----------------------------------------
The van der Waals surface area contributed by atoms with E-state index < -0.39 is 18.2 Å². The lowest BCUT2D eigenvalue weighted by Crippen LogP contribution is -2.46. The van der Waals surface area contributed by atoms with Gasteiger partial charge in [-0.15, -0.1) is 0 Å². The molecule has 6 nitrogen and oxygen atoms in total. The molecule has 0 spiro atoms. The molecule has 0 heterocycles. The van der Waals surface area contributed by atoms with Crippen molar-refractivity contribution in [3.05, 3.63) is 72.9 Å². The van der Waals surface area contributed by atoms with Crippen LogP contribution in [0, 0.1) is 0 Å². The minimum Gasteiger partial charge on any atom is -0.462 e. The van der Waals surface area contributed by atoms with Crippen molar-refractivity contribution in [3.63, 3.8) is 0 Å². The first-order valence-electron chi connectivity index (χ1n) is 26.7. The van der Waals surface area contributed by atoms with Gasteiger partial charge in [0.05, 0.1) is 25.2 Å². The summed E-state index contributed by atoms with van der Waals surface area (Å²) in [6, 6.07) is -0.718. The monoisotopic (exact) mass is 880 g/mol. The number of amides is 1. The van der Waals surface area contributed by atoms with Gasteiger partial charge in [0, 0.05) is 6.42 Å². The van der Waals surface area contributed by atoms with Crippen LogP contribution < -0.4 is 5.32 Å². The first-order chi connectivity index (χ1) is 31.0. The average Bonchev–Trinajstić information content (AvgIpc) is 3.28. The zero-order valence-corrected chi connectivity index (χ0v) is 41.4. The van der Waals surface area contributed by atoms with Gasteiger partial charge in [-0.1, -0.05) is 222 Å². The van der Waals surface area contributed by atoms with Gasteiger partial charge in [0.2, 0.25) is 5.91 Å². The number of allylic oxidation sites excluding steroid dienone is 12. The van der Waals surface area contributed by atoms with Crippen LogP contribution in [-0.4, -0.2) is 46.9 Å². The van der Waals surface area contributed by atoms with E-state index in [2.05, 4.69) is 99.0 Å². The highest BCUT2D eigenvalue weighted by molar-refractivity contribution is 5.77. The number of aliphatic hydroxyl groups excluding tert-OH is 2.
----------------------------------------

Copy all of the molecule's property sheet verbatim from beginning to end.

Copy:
The van der Waals surface area contributed by atoms with E-state index < -0.39 is 18.2 Å². The lowest BCUT2D eigenvalue weighted by Crippen LogP contribution is -2.46. The van der Waals surface area contributed by atoms with Gasteiger partial charge in [-0.15, -0.1) is 0 Å². The molecule has 6 nitrogen and oxygen atoms in total. The molecule has 0 spiro atoms. The molecule has 0 heterocycles. The van der Waals surface area contributed by atoms with Crippen molar-refractivity contribution in [3.05, 3.63) is 72.9 Å². The van der Waals surface area contributed by atoms with Crippen LogP contribution in [0, 0.1) is 0 Å². The minimum Gasteiger partial charge on any atom is -0.462 e. The van der Waals surface area contributed by atoms with Crippen molar-refractivity contribution in [3.63, 3.8) is 0 Å². The first-order valence-electron chi connectivity index (χ1n) is 26.7. The van der Waals surface area contributed by atoms with Gasteiger partial charge in [0.05, 0.1) is 25.2 Å². The summed E-state index contributed by atoms with van der Waals surface area (Å²) in [6, 6.07) is -0.718. The monoisotopic (exact) mass is 880 g/mol. The number of amides is 1. The van der Waals surface area contributed by atoms with Gasteiger partial charge in [0, 0.05) is 6.42 Å². The van der Waals surface area contributed by atoms with Crippen LogP contribution < -0.4 is 5.32 Å². The first-order chi connectivity index (χ1) is 31.0. The average Bonchev–Trinajstić information content (AvgIpc) is 3.28. The zero-order valence-corrected chi connectivity index (χ0v) is 41.4. The van der Waals surface area contributed by atoms with Gasteiger partial charge in [-0.1, -0.05) is 222 Å². The van der Waals surface area contributed by atoms with Gasteiger partial charge in [0.2, 0.25) is 5.91 Å². The number of allylic oxidation sites excluding steroid dienone is 12. The van der Waals surface area contributed by atoms with Crippen LogP contribution in [-0.4, -0.2) is 46.9 Å². The van der Waals surface area contributed by atoms with E-state index in [2.05, 4.69) is 99.0 Å². The highest BCUT2D eigenvalue weighted by molar-refractivity contribution is 5.77. The number of aliphatic hydroxyl groups excluding tert-OH is 2.